After the new idle mode user has been added to the current paging set, it is next determined whether the maximum number of idle mode users (N) has been reached for the current paging set (block 70). If the maximum number of users has not been reached (block 70-N), then the method 60 returns to block 64 (FIG. 3) and waits for a new message to be received. If the maximum number of users has been reached (block 70-Y), on the other hand, a new current paging set will be selected (block 72). The procedures to select a new current paging set are as follows. If all of the active paging sets have the maximum number of idle mode users at this time, then one of the empty paging sets may be selected as the new current paging set. If one or more of the active paging sets has less than the maximum number of idle mode users at this time, then one of these active paging sets may be selected as the new current paging set. Other techniques for selecting the new current paging set may alternatively be used. As will be described in greater detail, an active paging set (other than the current paging set) may have less than N idle mode users if one or more of the idle mode users previously assigned to the set has left the idle mode or has moved from the paging group. After the new current paging set has been selected, the method 60 returns to block 64 and waits for a new message to be received.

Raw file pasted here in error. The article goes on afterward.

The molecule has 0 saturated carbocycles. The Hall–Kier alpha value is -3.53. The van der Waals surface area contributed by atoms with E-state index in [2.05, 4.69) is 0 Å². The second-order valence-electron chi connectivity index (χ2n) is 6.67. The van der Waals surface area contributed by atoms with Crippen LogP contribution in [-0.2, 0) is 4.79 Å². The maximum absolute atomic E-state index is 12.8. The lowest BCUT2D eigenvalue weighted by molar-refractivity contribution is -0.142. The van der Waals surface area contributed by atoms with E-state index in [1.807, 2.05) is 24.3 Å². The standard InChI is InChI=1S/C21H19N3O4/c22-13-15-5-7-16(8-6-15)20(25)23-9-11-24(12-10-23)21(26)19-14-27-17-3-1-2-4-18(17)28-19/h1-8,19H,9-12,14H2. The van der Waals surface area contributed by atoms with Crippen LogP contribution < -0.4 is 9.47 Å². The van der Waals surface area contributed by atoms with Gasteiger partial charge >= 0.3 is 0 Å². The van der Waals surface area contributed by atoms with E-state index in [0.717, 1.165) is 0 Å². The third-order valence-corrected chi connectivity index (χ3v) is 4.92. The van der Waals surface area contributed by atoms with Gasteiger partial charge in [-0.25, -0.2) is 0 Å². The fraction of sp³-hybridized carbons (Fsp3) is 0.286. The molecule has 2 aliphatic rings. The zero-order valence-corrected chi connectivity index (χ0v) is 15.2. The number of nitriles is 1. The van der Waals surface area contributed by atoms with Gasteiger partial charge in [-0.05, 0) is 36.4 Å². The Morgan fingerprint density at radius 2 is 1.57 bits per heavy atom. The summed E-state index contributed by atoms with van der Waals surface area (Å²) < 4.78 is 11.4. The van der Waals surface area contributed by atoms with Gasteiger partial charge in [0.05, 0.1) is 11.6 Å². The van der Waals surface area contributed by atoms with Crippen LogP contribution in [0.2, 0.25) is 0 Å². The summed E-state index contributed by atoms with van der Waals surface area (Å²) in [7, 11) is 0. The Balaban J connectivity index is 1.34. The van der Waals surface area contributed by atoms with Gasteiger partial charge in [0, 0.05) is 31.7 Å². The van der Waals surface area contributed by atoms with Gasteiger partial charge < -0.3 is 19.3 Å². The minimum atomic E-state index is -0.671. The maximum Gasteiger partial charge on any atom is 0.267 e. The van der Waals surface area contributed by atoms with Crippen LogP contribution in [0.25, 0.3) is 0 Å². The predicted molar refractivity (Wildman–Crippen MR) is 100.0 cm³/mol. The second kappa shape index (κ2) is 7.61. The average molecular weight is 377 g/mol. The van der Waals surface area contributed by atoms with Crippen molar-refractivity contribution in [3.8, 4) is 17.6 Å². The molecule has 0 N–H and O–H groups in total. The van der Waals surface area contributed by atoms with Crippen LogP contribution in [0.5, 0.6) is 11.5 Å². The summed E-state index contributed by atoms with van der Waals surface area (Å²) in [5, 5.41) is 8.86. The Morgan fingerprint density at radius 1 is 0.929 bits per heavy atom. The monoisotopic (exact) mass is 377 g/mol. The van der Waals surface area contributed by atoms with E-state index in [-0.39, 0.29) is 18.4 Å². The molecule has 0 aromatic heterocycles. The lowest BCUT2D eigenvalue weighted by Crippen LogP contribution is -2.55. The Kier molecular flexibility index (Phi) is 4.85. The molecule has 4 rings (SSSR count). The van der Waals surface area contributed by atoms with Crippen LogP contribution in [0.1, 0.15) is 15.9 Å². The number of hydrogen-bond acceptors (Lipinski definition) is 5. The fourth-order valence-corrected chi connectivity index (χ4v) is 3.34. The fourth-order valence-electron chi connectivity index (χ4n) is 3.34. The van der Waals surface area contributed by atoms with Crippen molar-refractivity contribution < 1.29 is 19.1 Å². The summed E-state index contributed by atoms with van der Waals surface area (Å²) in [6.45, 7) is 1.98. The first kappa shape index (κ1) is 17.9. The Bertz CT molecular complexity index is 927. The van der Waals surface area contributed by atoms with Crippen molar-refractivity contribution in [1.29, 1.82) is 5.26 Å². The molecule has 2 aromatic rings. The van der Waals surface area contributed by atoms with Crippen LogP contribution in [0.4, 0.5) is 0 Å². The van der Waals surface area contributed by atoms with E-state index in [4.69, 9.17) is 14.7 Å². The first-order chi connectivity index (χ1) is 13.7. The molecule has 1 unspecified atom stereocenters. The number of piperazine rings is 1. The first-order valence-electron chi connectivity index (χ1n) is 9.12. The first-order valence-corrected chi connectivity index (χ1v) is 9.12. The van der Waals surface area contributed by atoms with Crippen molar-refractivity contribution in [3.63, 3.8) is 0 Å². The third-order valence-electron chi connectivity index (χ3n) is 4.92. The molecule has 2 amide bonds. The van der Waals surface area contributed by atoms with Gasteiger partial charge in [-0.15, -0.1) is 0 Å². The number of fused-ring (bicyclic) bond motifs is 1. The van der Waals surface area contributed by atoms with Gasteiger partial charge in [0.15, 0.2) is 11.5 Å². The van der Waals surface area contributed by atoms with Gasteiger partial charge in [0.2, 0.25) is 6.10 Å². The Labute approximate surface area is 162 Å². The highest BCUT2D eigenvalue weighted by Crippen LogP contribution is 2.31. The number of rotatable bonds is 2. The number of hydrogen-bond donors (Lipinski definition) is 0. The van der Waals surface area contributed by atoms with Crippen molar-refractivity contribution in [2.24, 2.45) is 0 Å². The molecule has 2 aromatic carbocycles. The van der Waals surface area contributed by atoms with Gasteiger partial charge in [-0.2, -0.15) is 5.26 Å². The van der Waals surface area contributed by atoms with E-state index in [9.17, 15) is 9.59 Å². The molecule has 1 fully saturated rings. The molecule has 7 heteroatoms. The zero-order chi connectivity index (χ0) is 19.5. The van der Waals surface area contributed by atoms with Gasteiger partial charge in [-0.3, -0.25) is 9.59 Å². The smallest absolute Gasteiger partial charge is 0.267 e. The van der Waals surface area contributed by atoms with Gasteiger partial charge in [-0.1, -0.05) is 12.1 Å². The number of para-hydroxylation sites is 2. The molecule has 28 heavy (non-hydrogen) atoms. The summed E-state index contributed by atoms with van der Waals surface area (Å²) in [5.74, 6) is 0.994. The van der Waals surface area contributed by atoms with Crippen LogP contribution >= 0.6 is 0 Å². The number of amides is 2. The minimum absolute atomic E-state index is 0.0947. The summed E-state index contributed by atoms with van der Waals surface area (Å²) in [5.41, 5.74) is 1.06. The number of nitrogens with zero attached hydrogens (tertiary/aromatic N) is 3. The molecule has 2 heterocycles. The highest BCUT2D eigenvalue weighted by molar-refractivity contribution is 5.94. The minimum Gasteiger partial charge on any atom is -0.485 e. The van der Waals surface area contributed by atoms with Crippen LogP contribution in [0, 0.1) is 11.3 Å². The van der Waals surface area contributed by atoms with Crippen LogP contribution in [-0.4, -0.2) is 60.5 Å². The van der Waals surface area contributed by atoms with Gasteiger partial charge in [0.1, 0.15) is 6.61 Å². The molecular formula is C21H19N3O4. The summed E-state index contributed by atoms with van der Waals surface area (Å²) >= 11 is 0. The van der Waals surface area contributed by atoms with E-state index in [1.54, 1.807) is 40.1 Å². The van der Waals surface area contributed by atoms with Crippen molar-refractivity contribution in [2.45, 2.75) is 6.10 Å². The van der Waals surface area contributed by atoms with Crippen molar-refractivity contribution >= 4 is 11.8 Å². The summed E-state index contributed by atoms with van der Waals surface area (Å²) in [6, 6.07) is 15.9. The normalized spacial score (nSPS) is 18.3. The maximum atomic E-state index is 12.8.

If a new message received by a paging controller is not an idle mode initiation message (block 66-N), it may next be determined whether the message is an idle mode exit message (block 74). An idle mode exit message is a message indicating that a particular SS is leaving the idle mode. An idle mode exit message may be generated when, for example, an SS is entering the active mode to take part in an active communication connection or when the SS is leaving a current paging group for a new paging group (even if the SS is remaining within idle mode). When an idle mode exit message is detected (block 74-Y), the paging set of the corresponding SS within the paging group is determined and the associated entry is deleted (block 76). After the entry has been deleted, the method 60 may return to block 64 and wait for a new message to be received.